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    Well Barb et al, hairless animals like rats and mice are not bred to hairless as the intended result. They are bred to have a poor immune response, the hairlessness just comes along with the selecting for poor immune response.

    Immune compromised animals are important models for understanding disease response to drugs. If the rats own immune response kept knocking the disease out, then the researcher would never be able to see the effect of the drug.

    So a hairless mouse, or immunocomprimised mouse might be given a human cancer, then a drug is tried out on the mouse. No humans are harmed in the experiment, the FDA has a really strong dislike for that. Even though it is a human cancer that is tested.

    There are haired mice with no immune system too. It is much more difficult to see what is happening, the cancer cells are implanted Sub Q, so the tumor growth and death can be observed. Tens of millions of mice and rats are used this way every year. Very nearly everyone alive today, less a few untouched groups of people deep in various jungles, are alive at the benefit of this kind of research. It is very well represented in every medication. Even drugs that were developed before this kind of testing was routine, have subsequently been tested with this methodology.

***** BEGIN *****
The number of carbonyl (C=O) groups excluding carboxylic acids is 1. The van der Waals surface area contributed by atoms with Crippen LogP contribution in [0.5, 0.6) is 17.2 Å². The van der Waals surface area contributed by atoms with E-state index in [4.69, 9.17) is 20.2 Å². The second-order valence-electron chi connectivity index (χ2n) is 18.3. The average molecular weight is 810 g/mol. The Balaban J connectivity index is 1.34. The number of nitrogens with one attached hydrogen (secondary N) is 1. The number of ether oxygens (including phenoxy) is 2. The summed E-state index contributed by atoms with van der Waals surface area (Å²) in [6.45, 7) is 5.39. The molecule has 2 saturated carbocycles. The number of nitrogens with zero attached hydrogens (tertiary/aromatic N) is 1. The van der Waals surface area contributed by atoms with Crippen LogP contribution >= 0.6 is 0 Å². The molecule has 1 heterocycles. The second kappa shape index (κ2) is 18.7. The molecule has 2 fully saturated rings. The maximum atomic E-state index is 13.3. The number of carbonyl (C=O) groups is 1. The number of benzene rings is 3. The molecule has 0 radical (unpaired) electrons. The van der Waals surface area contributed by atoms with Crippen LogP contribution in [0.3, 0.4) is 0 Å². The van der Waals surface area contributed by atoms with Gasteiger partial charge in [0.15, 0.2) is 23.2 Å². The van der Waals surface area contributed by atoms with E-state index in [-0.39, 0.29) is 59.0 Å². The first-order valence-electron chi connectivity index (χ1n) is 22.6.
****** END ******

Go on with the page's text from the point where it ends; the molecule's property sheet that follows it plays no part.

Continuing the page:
Most all rodent reptile food is from strains of mice and rats bred for this kind of research. They do really well in captivity. So now you know.
  14. Markw84

    Markw84 Well-Known Member 5 Year Member